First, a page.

Forum for Science, Industry and Business

Sponsored by:     3M 
Search our Site:

 

Scientists Find New Way to Assess Where Cotton-Killing Pests Develop

04.12.2002


In a finding that could have broad implications for farmers’ ability to stop pests from decimating cotton crops, scientists from North Carolina State University and agricultural research stations in the Cotton Belt have developed a new technique to determine where the larvae of certain agricultural pests develop.



The study, which looks at the characteristics of the moths that the larvae turn into, shows that a large majority of late-season moths in the Cotton Belt - specifically Helicoverpa zea, a major pest of cotton commonly known as the cotton bollworm - are not developing on cotton and soybean plants, as the prevailing theory suggests, but are developing instead on plants like corn.

The research suggests that this non-toxic corn, therefore, provides a major refuge for H. zea moths, and as such is critical to halting the evolution of insecticide-immune pests, perhaps more so than existing small cotton refuges.


The scientists published their work in Proceedings of the National Academy of Sciences.

Although it seems counterintuitive, non-toxic refuges are essential to controlling pests like the cotton bollworm because the pests that come from these refuges have little to no immunity to toxins. It is estimated that about 80 to 95 percent of cotton bollworms are killed by transgenic cotton plants that produce Bt toxin - derived from the bacterium Bacillus thuringiensis - leaving a fair number of potentially immune caterpillars moving about. When these immune pests mate with pests from non-toxic plants, offspring are not immune to the Bt toxin, and are likely susceptible to die a Bt toxin-induced death.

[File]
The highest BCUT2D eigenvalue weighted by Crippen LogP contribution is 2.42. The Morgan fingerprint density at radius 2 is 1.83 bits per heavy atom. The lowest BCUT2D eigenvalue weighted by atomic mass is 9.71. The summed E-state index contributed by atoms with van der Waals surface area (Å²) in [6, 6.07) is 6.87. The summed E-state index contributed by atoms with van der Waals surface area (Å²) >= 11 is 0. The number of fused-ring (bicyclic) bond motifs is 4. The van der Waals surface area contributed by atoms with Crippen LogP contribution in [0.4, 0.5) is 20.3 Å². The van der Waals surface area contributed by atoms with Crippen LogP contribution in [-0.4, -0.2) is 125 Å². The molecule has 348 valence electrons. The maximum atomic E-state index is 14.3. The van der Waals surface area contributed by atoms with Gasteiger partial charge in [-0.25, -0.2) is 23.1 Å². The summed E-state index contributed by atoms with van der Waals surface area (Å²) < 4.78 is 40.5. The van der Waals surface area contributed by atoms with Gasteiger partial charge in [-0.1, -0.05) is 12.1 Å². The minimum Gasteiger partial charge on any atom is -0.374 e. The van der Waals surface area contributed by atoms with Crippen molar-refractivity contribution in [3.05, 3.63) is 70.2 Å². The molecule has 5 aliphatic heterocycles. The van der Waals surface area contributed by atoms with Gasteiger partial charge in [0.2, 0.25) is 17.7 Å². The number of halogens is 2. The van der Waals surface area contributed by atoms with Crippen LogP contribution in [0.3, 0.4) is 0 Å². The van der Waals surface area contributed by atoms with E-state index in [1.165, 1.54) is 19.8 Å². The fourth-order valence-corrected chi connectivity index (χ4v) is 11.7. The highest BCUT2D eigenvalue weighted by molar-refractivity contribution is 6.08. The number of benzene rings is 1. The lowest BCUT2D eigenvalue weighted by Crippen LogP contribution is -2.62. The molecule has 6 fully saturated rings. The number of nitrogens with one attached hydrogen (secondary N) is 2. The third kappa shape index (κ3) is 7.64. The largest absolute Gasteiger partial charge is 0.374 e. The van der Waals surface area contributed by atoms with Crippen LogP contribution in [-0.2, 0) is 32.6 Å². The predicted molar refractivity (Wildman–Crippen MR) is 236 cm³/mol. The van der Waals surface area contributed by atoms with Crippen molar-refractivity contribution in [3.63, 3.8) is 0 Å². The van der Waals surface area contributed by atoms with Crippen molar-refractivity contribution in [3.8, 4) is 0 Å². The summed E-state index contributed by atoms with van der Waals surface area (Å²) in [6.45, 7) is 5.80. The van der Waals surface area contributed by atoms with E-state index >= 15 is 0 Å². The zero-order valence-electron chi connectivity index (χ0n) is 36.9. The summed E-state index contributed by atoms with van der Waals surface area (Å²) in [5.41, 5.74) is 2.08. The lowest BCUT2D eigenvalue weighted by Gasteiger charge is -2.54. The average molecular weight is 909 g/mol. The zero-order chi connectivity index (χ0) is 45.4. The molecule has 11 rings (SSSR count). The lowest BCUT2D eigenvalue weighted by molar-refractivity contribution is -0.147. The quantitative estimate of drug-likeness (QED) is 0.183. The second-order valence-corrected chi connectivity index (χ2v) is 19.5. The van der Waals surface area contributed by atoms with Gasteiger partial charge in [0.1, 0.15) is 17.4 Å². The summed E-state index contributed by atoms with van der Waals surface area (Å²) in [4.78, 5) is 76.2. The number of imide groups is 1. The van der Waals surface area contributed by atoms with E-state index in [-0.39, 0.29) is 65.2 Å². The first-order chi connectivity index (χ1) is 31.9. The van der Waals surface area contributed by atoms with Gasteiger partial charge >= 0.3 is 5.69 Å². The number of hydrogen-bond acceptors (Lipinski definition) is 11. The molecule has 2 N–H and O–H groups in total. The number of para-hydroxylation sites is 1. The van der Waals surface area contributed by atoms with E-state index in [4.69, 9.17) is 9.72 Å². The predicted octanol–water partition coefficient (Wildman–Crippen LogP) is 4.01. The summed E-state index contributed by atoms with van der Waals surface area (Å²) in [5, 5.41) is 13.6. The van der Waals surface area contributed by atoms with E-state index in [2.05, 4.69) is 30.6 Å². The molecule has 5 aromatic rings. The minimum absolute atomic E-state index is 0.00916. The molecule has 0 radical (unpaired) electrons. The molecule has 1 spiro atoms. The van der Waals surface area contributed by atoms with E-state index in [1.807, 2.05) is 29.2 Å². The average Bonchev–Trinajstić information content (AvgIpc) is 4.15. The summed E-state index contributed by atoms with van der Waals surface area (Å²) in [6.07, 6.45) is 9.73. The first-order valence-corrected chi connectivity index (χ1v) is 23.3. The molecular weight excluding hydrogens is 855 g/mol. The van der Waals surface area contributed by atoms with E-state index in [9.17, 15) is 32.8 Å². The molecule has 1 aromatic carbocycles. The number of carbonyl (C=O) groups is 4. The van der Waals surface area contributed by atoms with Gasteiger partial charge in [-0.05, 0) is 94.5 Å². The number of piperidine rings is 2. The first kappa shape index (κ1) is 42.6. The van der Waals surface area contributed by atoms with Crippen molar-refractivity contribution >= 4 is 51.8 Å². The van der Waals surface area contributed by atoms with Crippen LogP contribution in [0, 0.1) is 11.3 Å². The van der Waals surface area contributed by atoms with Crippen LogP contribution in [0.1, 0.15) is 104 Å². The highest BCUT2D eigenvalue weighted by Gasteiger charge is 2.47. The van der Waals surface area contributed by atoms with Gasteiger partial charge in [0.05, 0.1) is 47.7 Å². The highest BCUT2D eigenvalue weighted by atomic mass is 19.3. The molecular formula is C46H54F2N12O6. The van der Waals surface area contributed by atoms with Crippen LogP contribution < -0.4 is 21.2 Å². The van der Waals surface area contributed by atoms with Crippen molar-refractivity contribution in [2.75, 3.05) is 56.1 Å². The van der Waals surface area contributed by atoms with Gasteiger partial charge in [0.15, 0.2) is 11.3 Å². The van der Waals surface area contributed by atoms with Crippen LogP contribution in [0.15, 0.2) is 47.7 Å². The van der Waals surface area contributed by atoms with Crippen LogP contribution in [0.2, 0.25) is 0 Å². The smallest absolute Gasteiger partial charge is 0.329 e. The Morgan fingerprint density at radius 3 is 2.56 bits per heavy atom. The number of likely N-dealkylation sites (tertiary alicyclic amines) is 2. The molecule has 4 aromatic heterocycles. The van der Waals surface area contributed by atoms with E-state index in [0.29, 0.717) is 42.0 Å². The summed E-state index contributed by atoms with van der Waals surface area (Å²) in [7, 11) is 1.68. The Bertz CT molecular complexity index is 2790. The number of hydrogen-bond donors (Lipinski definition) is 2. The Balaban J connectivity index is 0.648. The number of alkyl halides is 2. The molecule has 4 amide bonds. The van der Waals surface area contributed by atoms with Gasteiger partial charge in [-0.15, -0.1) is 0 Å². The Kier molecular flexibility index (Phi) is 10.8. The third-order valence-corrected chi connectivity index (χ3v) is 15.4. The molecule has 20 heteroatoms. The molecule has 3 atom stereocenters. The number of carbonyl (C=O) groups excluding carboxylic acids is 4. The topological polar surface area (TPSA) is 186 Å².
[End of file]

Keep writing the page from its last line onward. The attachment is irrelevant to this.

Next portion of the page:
The scientists - including NC State’s Dr. Fred Gould, William Neal Reynolds Professor of entomology, and Dr. Neal Blair, professor of marine, earth and atmospheric sciences; representatives from the USDA’s Southern Crops Research Lab in College Station, Texas, and the Louisiana Agricultural Experiment Station in Bossier City, La.; and two NC State students -used a novel technique called stable isotope assessment to gauge the origination of moths in late summer. The work was supported by the USDA Biotechnology Risk Assessment Program and the W.M. Keck Center for Behavioral Biology.

The scientists compared the ratios of carbon isotopes 13C and 12C in moths captured over three- and four-year periods from August to October in areas of Louisiana and Texas. These so-called stable isotopes are present in every living organism and in the air. Plants with a certain type of photosynthesis - those with C3 physiology, like cotton - are more depleted in 13C relative to 12C than plants with C4 physiology, like corn. Thus, looking at these ratios in moth wing tissue can provide clues to where the moths grew up, the researchers assert.

And knowing where the moths develop gives researchers clues to how refuges - plants that are not treated with insecticides - are working to put the brakes on the evolution of pests that are genetically resistant to insecticides.

Currently, about 60 percent of cotton grown in the Cotton Belt contains Bt toxin. The Environmental Protection Agency allows the planting of 50 percent Bt corn in cotton-growing areas, as opposed to 80 percent Bt corn in regions where cotton is not grown, Gould says. This policy assumes that H. zea moths migrate from the Cotton Belt to northern Corn Belt states in the summer, but do not return in the fall.

But, since less than 50 percent of late-season moths captured in the study were fed as larvae on cotton, they may be migrating from the Corn Belt, Gould says. This means the traditional assumptions about late-season H. zea moths - that they grow up on cotton, migrate to northern Corn Belt states and then die - seem to be wrong.